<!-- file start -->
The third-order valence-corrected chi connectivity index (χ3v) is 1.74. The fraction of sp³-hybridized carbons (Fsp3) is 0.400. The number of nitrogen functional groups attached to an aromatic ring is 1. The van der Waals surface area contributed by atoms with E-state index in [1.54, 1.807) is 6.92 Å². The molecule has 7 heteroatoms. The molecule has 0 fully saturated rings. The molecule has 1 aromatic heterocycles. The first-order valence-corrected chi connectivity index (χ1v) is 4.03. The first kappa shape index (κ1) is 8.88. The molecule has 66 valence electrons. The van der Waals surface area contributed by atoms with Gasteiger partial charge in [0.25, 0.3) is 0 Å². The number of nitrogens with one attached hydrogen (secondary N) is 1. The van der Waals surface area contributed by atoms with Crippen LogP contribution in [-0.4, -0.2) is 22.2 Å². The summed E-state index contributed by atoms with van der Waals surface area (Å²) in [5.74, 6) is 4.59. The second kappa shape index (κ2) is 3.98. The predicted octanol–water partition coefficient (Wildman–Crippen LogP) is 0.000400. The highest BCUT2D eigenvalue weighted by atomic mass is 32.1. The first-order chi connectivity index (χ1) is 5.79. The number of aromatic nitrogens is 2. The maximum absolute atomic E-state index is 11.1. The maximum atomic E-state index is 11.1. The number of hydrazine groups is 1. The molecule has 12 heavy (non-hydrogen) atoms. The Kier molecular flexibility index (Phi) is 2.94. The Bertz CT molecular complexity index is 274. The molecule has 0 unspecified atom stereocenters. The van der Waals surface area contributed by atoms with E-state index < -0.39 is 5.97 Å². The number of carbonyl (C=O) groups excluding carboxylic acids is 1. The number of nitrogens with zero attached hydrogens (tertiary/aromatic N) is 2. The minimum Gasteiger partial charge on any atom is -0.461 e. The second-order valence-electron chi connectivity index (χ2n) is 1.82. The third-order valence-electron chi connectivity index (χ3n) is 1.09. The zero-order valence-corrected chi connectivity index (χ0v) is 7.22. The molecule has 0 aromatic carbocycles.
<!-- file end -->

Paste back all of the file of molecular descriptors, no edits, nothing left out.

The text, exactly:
The third-order valence-corrected chi connectivity index (χ3v) is 1.74. The fraction of sp³-hybridized carbons (Fsp3) is 0.400. The number of nitrogen functional groups attached to an aromatic ring is 1. The van der Waals surface area contributed by atoms with E-state index in [1.54, 1.807) is 6.92 Å². The molecule has 7 heteroatoms. The molecule has 0 fully saturated rings. The molecule has 1 aromatic heterocycles. The first-order valence-corrected chi connectivity index (χ1v) is 4.03. The first kappa shape index (κ1) is 8.88. The molecule has 66 valence electrons. The van der Waals surface area contributed by atoms with Gasteiger partial charge in [0.25, 0.3) is 0 Å². The number of nitrogens with one attached hydrogen (secondary N) is 1. The van der Waals surface area contributed by atoms with Crippen LogP contribution in [-0.4, -0.2) is 22.2 Å². The summed E-state index contributed by atoms with van der Waals surface area (Å²) in [5.74, 6) is 4.59. The second kappa shape index (κ2) is 3.98. The predicted octanol–water partition coefficient (Wildman–Crippen LogP) is 0.000400. The highest BCUT2D eigenvalue weighted by atomic mass is 32.1. The first-order chi connectivity index (χ1) is 5.79. The number of aromatic nitrogens is 2. The maximum absolute atomic E-state index is 11.1. The maximum atomic E-state index is 11.1. The number of hydrazine groups is 1. The molecule has 12 heavy (non-hydrogen) atoms. The Kier molecular flexibility index (Phi) is 2.94. The Bertz CT molecular complexity index is 274. The molecule has 0 unspecified atom stereocenters. The van der Waals surface area contributed by atoms with E-state index < -0.39 is 5.97 Å². The number of carbonyl (C=O) groups excluding carboxylic acids is 1. The number of nitrogens with zero attached hydrogens (tertiary/aromatic N) is 2. The minimum Gasteiger partial charge on any atom is -0.461 e. The second-order valence-electron chi connectivity index (χ2n) is 1.82. The third-order valence-electron chi connectivity index (χ3n) is 1.09. The zero-order valence-corrected chi connectivity index (χ0v) is 7.22. The molecule has 0 aromatic carbocycles.